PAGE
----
The Mutual Admiration Society: How Dorothy L. Sayers and Her Oxford Circle Remade the World for Women
In 1912, four extraordinary women met as students at Somerville College, one of the first women's colleges at Oxford: mystery novelist and theologian Dorothy Sayers, historian Muriel St. Clare Byrne, child-rearing expert and birth control advocate Charis Barnett Frankenburg and Dorothy Rowe, who founded an important amateur theater company. Together they formed the heart of what Sayers dubbed the Mutual Admiration Society (MAS), a not entirely accurate description of a group devoted to candid criticism and high intellectual and artistic standards.
In The Mutual Admiration Society: How Dorothy L. Sayers and Her Oxford Circle Remade the World for Women, historian Mo Moulton examines the lives and the changing relationships of the members of MAS from their college years to the death of the last surviving member in 1988. Moulton considers the nature of female friendships, and explores the women's lives as both insiders and outsiders who benefited from positions as members of the social elite, yet found their choices limited by legal and social barriers based on gender. (Even at Oxford, the women were second-class citizens: able to take classes and sit for examinations but not eligible to receive degrees.) More importantly, Moulton looks at the ways in which each of the four pushed against those boundaries and created new versions of women's lives in a changing world.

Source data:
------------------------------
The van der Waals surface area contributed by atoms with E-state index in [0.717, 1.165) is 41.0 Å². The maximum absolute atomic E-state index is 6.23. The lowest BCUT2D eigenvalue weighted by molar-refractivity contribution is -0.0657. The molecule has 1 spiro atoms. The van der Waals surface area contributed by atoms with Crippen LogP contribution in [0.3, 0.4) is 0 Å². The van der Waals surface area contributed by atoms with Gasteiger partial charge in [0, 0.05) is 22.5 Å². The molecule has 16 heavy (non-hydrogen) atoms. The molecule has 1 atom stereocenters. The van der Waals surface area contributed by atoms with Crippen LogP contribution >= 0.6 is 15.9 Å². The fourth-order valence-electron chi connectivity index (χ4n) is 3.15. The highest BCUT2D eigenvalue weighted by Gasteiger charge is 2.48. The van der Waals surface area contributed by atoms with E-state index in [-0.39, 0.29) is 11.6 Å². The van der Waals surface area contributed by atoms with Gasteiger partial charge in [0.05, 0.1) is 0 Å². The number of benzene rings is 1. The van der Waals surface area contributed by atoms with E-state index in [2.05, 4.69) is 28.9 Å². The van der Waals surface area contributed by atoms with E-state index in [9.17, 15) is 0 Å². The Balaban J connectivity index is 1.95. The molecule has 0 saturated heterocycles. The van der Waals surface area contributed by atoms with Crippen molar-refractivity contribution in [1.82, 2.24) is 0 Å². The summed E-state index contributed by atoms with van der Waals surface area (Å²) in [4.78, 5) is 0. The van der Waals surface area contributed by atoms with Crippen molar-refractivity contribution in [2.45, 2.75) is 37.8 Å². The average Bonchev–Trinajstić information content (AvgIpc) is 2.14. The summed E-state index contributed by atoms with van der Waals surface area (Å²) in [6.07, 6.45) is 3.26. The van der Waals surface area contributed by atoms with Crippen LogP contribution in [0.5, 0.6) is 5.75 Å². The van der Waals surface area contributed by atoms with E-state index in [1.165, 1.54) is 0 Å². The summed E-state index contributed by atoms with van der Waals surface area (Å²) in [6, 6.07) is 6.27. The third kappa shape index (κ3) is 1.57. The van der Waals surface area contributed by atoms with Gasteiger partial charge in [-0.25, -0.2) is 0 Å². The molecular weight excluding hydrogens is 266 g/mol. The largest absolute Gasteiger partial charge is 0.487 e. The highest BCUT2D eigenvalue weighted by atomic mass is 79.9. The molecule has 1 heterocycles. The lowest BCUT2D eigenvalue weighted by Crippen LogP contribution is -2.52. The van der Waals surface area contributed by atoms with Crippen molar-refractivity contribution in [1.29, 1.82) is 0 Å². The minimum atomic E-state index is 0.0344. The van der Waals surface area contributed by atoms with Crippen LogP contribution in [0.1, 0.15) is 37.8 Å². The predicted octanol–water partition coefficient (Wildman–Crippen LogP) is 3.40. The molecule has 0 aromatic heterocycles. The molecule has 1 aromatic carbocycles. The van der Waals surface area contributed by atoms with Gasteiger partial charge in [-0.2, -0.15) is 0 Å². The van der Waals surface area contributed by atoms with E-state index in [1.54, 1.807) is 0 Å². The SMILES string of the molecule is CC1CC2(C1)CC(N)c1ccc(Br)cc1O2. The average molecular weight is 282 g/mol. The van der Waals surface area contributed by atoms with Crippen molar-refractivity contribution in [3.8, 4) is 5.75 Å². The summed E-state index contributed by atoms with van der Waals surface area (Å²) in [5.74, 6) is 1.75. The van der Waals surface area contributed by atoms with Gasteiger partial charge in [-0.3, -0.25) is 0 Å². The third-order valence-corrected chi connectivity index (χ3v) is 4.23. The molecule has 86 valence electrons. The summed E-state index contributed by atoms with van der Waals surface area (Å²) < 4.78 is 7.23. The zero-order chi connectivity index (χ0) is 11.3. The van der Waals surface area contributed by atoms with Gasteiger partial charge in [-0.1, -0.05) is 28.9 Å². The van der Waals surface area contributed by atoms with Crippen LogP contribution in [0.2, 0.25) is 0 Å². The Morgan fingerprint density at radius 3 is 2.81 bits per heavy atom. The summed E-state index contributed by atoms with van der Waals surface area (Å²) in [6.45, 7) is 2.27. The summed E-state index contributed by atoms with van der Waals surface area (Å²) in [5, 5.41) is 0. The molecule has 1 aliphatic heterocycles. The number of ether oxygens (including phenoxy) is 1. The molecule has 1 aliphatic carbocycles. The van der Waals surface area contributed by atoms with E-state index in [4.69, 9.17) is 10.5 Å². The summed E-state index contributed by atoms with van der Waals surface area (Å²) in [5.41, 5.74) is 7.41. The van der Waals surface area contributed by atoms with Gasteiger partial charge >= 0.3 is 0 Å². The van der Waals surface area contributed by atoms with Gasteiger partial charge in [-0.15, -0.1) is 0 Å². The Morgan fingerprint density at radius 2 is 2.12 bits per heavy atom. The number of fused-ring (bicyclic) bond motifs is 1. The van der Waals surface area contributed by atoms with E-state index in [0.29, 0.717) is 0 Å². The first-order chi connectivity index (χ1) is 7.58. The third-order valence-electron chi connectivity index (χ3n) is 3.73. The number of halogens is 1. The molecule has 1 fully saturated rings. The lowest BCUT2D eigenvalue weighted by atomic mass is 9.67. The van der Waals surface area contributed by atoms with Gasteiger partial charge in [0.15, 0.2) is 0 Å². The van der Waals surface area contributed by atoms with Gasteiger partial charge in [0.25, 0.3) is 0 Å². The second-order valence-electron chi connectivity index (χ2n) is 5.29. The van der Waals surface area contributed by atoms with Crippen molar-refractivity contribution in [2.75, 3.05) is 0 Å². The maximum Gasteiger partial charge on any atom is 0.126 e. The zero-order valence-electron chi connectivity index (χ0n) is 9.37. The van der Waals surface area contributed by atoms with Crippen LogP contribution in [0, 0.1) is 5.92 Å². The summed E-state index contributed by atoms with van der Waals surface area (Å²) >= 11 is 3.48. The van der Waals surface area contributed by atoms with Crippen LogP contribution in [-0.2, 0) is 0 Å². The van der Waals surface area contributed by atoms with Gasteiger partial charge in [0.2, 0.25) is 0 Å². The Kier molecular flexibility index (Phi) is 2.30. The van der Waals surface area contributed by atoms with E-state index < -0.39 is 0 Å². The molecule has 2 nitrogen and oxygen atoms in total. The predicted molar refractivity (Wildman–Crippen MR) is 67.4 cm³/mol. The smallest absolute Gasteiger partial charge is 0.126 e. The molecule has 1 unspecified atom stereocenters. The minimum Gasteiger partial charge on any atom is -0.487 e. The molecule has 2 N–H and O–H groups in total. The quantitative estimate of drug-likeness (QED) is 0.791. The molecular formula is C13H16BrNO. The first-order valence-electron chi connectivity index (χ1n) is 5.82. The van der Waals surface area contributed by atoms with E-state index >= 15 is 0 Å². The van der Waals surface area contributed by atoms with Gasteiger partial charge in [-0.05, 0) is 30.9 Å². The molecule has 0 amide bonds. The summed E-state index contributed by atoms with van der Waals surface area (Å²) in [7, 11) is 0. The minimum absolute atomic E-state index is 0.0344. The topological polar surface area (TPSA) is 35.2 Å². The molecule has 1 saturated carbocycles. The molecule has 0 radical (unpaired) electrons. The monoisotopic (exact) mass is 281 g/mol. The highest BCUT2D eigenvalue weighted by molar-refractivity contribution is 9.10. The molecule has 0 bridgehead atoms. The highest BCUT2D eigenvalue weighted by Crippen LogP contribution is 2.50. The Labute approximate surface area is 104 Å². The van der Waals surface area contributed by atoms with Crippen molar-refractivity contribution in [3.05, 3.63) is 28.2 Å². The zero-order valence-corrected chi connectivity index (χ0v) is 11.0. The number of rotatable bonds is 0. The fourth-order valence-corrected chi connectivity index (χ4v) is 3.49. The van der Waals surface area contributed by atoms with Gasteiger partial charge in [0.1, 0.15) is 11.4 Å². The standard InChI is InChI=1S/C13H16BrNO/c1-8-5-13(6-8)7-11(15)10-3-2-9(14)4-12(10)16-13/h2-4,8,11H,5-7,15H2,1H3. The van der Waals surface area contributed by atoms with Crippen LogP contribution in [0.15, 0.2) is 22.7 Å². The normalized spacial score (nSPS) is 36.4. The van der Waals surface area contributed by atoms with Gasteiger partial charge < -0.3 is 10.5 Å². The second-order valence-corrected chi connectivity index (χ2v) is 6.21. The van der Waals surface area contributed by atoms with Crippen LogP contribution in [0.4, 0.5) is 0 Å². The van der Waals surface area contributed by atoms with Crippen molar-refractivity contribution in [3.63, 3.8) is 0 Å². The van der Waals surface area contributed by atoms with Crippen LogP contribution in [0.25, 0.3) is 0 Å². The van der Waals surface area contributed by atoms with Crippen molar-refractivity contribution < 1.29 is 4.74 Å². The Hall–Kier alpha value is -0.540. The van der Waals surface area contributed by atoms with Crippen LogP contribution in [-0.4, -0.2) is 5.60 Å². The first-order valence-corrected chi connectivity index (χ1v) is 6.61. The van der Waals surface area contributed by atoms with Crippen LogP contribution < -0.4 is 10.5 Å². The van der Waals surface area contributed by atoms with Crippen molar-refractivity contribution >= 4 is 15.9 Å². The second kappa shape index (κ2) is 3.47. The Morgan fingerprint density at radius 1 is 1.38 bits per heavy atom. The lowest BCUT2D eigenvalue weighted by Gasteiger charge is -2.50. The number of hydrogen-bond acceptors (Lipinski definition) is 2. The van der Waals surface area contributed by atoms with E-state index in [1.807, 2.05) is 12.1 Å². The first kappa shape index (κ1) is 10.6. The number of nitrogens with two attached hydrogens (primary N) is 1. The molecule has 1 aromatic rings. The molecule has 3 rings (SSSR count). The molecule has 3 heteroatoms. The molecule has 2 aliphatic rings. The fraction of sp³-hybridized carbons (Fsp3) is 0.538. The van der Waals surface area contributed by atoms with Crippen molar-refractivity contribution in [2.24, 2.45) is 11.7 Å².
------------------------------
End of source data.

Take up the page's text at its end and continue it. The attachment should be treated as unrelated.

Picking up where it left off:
The result is not only a picture of four complex lives across a diversity of experience, but a rich discussion of what it means to be both human and female. --Pamela Toler, blogging at History in the Margins